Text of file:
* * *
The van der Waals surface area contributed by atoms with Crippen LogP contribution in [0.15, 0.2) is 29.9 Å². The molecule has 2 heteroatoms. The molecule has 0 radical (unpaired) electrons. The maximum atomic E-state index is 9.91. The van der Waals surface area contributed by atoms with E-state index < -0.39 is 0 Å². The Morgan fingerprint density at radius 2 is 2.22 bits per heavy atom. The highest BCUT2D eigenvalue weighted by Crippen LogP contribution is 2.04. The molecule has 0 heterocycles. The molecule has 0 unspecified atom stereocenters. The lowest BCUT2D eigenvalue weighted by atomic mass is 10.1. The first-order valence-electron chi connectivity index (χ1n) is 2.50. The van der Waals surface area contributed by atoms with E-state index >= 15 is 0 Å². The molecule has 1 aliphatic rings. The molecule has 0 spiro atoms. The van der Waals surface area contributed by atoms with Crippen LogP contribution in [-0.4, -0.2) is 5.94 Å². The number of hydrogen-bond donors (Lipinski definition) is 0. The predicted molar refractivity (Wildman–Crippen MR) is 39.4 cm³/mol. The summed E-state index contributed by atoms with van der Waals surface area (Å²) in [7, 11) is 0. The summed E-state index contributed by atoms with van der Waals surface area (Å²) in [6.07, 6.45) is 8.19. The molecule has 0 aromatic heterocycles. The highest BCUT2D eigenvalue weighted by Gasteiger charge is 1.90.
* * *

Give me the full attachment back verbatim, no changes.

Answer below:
The van der Waals surface area contributed by atoms with Crippen LogP contribution in [0.15, 0.2) is 29.9 Å². The molecule has 2 heteroatoms. The molecule has 0 radical (unpaired) electrons. The maximum atomic E-state index is 9.91. The van der Waals surface area contributed by atoms with E-state index < -0.39 is 0 Å². The Morgan fingerprint density at radius 2 is 2.22 bits per heavy atom. The highest BCUT2D eigenvalue weighted by Crippen LogP contribution is 2.04. The molecule has 0 heterocycles. The molecule has 0 unspecified atom stereocenters. The lowest BCUT2D eigenvalue weighted by atomic mass is 10.1. The first-order valence-electron chi connectivity index (χ1n) is 2.50. The van der Waals surface area contributed by atoms with E-state index >= 15 is 0 Å². The molecule has 1 aliphatic rings. The molecule has 0 spiro atoms. The van der Waals surface area contributed by atoms with Crippen LogP contribution in [-0.4, -0.2) is 5.94 Å². The number of hydrogen-bond donors (Lipinski definition) is 0. The predicted molar refractivity (Wildman–Crippen MR) is 39.4 cm³/mol. The summed E-state index contributed by atoms with van der Waals surface area (Å²) in [7, 11) is 0. The summed E-state index contributed by atoms with van der Waals surface area (Å²) in [6.07, 6.45) is 8.19. The molecule has 0 aromatic heterocycles. The highest BCUT2D eigenvalue weighted by Gasteiger charge is 1.90.